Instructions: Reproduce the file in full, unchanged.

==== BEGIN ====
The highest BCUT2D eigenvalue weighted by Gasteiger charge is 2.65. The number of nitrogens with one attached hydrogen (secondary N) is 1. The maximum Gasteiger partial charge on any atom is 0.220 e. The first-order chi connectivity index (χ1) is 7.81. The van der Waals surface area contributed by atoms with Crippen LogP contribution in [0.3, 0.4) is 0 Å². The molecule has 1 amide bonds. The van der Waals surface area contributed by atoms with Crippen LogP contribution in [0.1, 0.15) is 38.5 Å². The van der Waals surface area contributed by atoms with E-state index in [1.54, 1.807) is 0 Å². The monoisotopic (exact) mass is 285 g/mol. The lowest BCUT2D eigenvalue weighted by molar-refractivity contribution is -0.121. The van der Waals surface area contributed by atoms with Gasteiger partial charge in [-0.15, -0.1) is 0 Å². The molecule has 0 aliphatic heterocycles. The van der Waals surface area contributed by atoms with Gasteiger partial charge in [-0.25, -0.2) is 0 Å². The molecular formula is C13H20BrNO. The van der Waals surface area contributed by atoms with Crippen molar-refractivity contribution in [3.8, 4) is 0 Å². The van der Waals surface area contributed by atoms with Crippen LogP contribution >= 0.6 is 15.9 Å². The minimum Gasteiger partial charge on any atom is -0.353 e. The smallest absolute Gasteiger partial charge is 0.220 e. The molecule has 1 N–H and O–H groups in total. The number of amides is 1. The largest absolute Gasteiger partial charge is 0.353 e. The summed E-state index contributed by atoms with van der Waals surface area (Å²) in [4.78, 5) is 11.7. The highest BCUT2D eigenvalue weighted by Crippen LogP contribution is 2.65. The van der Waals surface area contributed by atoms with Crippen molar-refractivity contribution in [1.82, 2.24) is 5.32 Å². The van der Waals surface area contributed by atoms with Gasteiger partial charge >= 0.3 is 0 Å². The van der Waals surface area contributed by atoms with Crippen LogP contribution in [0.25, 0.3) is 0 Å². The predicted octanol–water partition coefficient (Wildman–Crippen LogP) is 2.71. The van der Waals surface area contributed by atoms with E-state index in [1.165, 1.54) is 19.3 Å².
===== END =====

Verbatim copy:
The highest BCUT2D eigenvalue weighted by Gasteiger charge is 2.65. The number of nitrogens with one attached hydrogen (secondary N) is 1. The maximum Gasteiger partial charge on any atom is 0.220 e. The first-order chi connectivity index (χ1) is 7.81. The van der Waals surface area contributed by atoms with Crippen LogP contribution in [0.3, 0.4) is 0 Å². The molecule has 1 amide bonds. The van der Waals surface area contributed by atoms with Crippen LogP contribution in [0.1, 0.15) is 38.5 Å². The van der Waals surface area contributed by atoms with E-state index in [1.54, 1.807) is 0 Å². The monoisotopic (exact) mass is 285 g/mol. The lowest BCUT2D eigenvalue weighted by molar-refractivity contribution is -0.121. The van der Waals surface area contributed by atoms with Gasteiger partial charge in [-0.15, -0.1) is 0 Å². The molecule has 0 aliphatic heterocycles. The van der Waals surface area contributed by atoms with Gasteiger partial charge in [-0.25, -0.2) is 0 Å². The molecular formula is C13H20BrNO. The van der Waals surface area contributed by atoms with Crippen molar-refractivity contribution in [3.8, 4) is 0 Å². The van der Waals surface area contributed by atoms with Crippen LogP contribution >= 0.6 is 15.9 Å². The minimum Gasteiger partial charge on any atom is -0.353 e. The smallest absolute Gasteiger partial charge is 0.220 e. The molecule has 1 N–H and O–H groups in total. The number of amides is 1. The largest absolute Gasteiger partial charge is 0.353 e. The summed E-state index contributed by atoms with van der Waals surface area (Å²) in [4.78, 5) is 11.7. The highest BCUT2D eigenvalue weighted by Crippen LogP contribution is 2.65. The van der Waals surface area contributed by atoms with Crippen molar-refractivity contribution in [1.82, 2.24) is 5.32 Å². The van der Waals surface area contributed by atoms with Gasteiger partial charge >= 0.3 is 0 Å². The van der Waals surface area contributed by atoms with Crippen LogP contribution in [0.25, 0.3) is 0 Å². The predicted octanol–water partition coefficient (Wildman–Crippen LogP) is 2.71. The van der Waals surface area contributed by atoms with E-state index in [1.165, 1.54) is 19.3 Å².